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Drug dealer Mark Wilkinson whose Folkestone caravan was strewn with needles sentenced to three years in prison

A drug dealer’s home was strewn with so many used hypodermic needles police were forced to abandon their search.

Officers were alerted to crack cocaine and heroin dealer Mark Wilkinson following reports of suspicious behaviour in Folkestone.

Mark Wilkinson, 36, from Folkestone, was stopped by police officers who saw him acting suspiciously Picture: Kent Police
Mark Wilkinson, 36, from Folkestone, was stopped by police officers who saw him acting suspiciously Picture: Kent Police

When they stopped the 36-year-old in Grove Road he appeared “shocked and nervous” on the morning of November 13, Canterbury Crown Court heard today.

Prosecutor Tom Dunn went on: “They stopped and searched him, he appeared to be shocked and nervous and maintained he was a user, not a dealer.

“Police recovered a cheap Nokia phone that kept on ringing, they took him to the caravan where he resides but stopped the search because of the presence of hypodermics.”

Mr Dunn added Wilkinson was found with 81 wraps of the Class A drugs with a street value of between £800 - £1,600.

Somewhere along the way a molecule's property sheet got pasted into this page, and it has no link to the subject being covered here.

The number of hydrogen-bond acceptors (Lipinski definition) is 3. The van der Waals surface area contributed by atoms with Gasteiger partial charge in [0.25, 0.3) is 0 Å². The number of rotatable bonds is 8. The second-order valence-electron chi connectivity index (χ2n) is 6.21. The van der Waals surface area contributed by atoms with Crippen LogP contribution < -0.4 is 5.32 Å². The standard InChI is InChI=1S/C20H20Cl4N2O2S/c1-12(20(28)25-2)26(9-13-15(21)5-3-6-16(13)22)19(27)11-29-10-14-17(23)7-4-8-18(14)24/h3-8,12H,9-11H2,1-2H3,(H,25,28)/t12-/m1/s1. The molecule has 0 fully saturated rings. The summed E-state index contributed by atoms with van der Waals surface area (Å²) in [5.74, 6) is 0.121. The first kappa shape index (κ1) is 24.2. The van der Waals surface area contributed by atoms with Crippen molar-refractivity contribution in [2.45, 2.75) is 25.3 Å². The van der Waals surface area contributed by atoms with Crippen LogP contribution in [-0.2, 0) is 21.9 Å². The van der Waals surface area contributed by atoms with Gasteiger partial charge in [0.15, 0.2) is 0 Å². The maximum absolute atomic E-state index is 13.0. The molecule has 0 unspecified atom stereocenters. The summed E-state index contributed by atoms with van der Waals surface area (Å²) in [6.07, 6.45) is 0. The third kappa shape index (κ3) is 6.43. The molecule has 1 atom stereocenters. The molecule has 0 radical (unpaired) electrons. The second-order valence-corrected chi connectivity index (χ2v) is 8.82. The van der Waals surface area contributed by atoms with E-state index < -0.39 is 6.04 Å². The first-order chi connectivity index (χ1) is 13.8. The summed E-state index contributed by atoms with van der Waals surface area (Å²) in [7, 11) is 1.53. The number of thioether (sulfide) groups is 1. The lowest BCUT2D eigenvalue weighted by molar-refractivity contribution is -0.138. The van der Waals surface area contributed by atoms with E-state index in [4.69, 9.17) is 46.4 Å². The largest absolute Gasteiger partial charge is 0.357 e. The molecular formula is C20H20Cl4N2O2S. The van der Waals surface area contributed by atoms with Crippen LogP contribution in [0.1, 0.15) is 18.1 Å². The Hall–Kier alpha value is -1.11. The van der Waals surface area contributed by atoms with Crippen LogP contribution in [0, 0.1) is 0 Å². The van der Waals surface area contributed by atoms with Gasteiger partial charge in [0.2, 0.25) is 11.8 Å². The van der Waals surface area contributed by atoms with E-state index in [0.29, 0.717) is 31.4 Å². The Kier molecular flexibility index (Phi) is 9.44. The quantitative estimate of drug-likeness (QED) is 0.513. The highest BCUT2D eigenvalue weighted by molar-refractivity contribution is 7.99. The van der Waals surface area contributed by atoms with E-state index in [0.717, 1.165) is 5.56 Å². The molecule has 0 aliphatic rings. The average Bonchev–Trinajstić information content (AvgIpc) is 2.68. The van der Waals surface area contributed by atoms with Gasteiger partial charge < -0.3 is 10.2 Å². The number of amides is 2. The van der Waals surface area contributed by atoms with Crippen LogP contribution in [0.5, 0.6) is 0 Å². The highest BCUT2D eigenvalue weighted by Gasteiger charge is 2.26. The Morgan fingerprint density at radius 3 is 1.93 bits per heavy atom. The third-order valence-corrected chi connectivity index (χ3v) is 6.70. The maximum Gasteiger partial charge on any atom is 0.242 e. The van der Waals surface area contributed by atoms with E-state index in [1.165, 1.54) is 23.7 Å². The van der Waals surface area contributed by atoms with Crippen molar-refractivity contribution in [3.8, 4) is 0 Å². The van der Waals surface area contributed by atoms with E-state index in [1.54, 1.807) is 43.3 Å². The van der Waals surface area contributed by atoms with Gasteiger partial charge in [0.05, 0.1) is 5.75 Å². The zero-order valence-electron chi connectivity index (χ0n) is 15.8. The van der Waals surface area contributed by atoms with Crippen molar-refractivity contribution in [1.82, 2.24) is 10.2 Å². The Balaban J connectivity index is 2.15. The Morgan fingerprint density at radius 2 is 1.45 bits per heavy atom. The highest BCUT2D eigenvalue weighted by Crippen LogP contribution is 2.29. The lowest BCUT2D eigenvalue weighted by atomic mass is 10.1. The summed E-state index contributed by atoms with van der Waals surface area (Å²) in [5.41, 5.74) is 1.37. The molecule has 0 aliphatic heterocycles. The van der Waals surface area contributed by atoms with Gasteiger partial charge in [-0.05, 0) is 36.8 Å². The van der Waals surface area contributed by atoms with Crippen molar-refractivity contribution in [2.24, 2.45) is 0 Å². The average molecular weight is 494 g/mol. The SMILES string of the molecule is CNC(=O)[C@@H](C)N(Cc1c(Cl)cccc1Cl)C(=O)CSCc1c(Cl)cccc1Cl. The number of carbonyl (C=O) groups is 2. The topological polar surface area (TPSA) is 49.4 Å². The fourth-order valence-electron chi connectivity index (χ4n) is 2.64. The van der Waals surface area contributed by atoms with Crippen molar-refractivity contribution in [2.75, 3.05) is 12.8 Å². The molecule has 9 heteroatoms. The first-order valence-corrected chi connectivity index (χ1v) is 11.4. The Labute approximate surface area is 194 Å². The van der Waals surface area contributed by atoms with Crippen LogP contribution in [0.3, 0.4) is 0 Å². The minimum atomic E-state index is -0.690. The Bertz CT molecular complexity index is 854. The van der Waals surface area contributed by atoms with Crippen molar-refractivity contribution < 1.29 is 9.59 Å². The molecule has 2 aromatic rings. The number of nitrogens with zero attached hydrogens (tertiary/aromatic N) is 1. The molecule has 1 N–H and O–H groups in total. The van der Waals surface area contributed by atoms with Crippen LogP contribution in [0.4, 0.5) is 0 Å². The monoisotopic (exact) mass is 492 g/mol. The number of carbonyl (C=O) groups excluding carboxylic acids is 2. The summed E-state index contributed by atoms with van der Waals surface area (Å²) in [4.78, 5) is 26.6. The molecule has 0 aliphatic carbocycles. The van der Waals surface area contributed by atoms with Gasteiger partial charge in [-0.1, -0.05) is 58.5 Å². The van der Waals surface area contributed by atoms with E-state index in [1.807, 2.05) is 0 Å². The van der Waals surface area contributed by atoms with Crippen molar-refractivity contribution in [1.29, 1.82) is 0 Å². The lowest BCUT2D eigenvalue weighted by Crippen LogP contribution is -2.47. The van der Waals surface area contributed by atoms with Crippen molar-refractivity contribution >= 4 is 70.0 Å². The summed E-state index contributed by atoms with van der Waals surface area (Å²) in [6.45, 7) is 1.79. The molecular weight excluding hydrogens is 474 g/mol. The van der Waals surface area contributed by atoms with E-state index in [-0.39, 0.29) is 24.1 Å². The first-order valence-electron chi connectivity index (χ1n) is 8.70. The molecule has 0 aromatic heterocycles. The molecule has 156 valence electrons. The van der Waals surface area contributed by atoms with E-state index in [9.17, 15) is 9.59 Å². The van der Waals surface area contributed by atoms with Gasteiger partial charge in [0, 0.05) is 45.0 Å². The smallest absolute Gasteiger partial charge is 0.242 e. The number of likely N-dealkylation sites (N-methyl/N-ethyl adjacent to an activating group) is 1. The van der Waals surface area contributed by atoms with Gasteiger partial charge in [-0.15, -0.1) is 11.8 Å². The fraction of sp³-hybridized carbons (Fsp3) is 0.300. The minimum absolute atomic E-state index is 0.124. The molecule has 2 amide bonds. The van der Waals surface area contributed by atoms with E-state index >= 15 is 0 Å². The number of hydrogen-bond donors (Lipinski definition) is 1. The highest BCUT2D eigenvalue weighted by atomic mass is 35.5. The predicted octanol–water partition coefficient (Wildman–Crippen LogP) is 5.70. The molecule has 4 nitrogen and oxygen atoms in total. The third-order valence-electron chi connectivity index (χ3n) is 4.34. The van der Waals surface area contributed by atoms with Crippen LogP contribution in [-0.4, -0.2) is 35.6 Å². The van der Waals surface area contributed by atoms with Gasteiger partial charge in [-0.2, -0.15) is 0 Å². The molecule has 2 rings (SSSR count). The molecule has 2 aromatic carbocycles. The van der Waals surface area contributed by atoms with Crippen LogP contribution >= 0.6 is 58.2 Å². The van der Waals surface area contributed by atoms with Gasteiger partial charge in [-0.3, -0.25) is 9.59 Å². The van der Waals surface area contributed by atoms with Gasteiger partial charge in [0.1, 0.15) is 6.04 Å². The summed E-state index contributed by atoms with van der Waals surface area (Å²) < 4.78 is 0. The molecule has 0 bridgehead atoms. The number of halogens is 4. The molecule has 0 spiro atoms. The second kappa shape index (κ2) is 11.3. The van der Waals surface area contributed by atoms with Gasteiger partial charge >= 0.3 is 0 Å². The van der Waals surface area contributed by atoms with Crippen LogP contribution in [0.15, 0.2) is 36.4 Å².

Mitigating, Phil Rowley explained his client’s life spiralled following his brother’s death, owed to drug use.

His house was strewn with so many used hypodermic needles police stopped their search. Stock image
His house was strewn with so many used hypodermic needles police stopped their search. Stock image

The barrister told Judge Mark Weekes Wilkinson began dabbling in drugs, became addicted, and so racked up a large debt.

“My client tells me that he was coerced, not in the legal sense, but obliged to deal drugs to pay off the debt,” he added.

He described Wilkinson as “articulate” and “sensible”, adding he has been tackling his addiction since being on remand. Wilkinson pleaded guilty at his first appearance in the crown court.

Judge Weekes told Wilkinson his previous criminal record, which wasn't read in court, was “poor”.

“But there is nothing as serious on your list as what you are to be sentenced for today,” he added.

"The class A drugs Wilkinson was trying to sell would have brought misery to the lives of those who bought them..." - DC Michael Sedden

Wilkinson, who spoke only to confirm his name and remained passive throughout the hearing, passed Judge Weekes a note before sentencing was carried out.

Judge Weekes referred to the circumstances Wilkinson’s addiction arose as “tragic” before sentencing him to three years in prison.

Detective Constable Michael Sedden, Kent Police's investigating officer in the case, said: "The class A drugs Wilkinson was trying to sell would have brought misery to the lives of those who bought them and to their families and the wider community.

"We will not hesitate to take drug dealers off the streets and I'm pleased this sentence will see Wilkinson unable to return to Folkestone for a significant amount of time."

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